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'Explore as much as we can': Nobel Prize winner Charles Townes on evolution & intelligent design
UC Berkeley News ^ | 06/17/2005 | Bonnie Azab Powell,

Posted on 05/16/2007 6:54:51 AM PDT by SirLinksalot

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To: RightWhale; betty boop; .30Carbine
Fine, but what else is there?

The most certain - and therefore, highest priority - type of knowledge for me is divine revelation.

301 posted on 06/10/2007 11:05:28 AM PDT by Alamo-Girl
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To: RightWhale; Alamo-Girl; hosepipe; cornelis; grey_whiskers
Fine, but what else is there?

Perhaps nothing that you would credit, RightWhale -- as long as you hope to apply the scientific method to problems of human creativity: Wrong tool, wrong language!!!

FWIW, the "what else?" would be mind and soul. But since we cannot put these "under a microscope," perhaps you will not consider them to be real entities.

302 posted on 06/10/2007 11:06:49 AM PDT by betty boop ("Science without religion is lame, religion without science is blind." -- A. Einstein)
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To: Alamo-Girl

There is only revelation. Nothing else. That much falls out of claustral philosophy so far. Give it certainty and highest priority, but it comes with that whether we decide so or not.


303 posted on 06/10/2007 11:09:36 AM PDT by RightWhale (Repeal the Treaty)
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To: Alamo-Girl
The most certain - and therefore, highest priority - type of knowledge for me is divine revelation.

If that is the case, you should never attempt, nor even offer opinions, in the field of science. You lack the qualifications.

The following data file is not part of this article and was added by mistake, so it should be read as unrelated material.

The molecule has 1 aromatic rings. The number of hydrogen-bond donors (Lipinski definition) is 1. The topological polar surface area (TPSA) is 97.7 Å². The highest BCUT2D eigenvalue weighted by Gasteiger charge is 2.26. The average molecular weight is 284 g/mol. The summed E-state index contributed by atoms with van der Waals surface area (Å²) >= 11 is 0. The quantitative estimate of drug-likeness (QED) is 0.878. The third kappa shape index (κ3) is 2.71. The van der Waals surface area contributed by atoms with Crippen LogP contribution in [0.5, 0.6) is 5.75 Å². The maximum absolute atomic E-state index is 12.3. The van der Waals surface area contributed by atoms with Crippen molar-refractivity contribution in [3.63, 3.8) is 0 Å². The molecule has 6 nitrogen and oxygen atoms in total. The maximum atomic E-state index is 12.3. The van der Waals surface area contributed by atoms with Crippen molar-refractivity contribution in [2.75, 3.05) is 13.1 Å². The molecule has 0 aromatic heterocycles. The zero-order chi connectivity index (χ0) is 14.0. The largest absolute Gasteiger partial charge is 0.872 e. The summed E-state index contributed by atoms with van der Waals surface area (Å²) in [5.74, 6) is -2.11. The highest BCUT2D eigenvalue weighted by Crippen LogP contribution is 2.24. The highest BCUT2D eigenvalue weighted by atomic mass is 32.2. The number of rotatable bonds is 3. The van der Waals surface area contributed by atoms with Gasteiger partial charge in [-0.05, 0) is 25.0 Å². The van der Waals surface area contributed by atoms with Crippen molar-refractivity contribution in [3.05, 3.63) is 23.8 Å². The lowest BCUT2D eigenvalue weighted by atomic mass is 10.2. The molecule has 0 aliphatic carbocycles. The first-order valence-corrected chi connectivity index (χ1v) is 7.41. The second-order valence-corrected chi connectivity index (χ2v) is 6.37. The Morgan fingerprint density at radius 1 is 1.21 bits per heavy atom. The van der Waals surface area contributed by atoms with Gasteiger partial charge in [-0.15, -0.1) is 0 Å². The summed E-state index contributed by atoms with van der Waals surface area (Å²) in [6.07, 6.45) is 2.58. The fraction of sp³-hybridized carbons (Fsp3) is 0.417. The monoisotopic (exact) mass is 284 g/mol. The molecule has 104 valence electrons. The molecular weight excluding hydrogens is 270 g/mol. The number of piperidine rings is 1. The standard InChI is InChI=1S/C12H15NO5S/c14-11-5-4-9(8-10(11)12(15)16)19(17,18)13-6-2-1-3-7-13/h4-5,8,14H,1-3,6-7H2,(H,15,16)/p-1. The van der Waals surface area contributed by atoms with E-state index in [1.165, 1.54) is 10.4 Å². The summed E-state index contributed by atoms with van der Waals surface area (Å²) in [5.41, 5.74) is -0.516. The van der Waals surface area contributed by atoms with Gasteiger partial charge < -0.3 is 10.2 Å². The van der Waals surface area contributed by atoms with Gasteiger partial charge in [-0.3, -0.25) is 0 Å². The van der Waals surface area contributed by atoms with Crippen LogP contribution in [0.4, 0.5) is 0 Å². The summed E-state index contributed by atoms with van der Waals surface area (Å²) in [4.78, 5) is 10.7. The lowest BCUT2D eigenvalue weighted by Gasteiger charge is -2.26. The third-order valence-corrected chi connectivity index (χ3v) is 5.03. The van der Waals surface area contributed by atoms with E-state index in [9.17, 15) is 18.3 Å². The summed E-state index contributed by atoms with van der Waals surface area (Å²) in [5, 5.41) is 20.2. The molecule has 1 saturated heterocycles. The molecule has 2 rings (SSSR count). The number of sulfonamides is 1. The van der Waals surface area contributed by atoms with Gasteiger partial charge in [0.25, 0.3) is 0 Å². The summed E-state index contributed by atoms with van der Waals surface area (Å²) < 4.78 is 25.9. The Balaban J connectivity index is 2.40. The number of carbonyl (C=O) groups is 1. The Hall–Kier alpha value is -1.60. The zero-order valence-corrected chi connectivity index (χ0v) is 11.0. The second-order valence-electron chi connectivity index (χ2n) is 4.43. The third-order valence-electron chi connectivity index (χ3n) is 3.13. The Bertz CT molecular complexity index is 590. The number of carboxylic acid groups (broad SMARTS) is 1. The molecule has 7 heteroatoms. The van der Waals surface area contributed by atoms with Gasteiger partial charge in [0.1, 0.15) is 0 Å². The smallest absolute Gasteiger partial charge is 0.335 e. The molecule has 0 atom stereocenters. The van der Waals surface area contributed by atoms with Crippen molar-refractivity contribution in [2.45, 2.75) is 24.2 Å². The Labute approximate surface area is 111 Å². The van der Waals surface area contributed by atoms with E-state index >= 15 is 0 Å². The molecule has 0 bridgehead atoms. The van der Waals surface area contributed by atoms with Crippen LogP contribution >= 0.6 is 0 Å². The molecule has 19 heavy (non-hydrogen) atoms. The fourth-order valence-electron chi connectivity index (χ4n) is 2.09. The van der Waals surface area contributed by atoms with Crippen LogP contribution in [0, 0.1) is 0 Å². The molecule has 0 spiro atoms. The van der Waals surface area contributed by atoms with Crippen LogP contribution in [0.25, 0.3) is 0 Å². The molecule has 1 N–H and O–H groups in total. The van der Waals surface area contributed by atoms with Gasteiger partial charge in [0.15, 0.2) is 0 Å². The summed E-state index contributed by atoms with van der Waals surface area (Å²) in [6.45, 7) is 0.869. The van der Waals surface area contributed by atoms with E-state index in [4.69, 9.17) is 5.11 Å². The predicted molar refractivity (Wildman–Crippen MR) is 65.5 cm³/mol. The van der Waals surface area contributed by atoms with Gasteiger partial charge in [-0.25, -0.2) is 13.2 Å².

304 posted on 06/10/2007 11:13:08 AM PDT by Coyoteman (Religious belief does not constitute scientific evidence, nor does it convey scientific knowledge.)
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To: betty boop
mind and soul

There is no human creativity. All creativity is Divine. What else you got?

305 posted on 06/10/2007 11:13:32 AM PDT by RightWhale (Repeal the Treaty)
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To: Coyoteman

Goes for that opinion, too. The only creativity is Divine. Neither Mozart nor Sagan need think about that: it happens anyway.


306 posted on 06/10/2007 11:15:40 AM PDT by RightWhale (Repeal the Treaty)
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To: RightWhale; betty boop; .30Carbine; cornelis
There is only revelation. Nothing else.

On this point we may find agreement because I testify that God the Father has revealed Himself four ways: through Jesus Christ His only begotten Son, through the indwelling Holy Spirit, through Scripture and through Creation, both physical and spiritual.

307 posted on 06/10/2007 11:19:45 AM PDT by Alamo-Girl
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To: Alamo-Girl

It’s probably just terminology, but I would say function or process rather than spiritual. Like I say, this claustral philosophy is, while far from new, relatively undeveloped as such and the concepts will sound somewhat odd at first.


308 posted on 06/10/2007 11:23:22 AM PDT by RightWhale (Repeal the Treaty)
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To: Coyoteman; betty boop; cornelis
me: The most certain - and therefore, highest priority - type of knowledge for me is divine revelation.

you: If that is the case, you should never attempt, nor even offer opinions, in the field of science. You lack the qualifications.

LOLOL!

In your view, only atheists can "do" or "comment on" science and presumably, mathematics. How funny!

A long illustrious line of Christian and Jewish scientists and mathematicians who went before you - and are in the field today - would no doubt be amused.

309 posted on 06/10/2007 11:24:44 AM PDT by Alamo-Girl
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To: Alamo-Girl

Amen. If I know nothing else at all, I give thanks that I know this.


310 posted on 06/10/2007 11:25:20 AM PDT by .30Carbine
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To: RightWhale; betty boop; .30Carbine; cornelis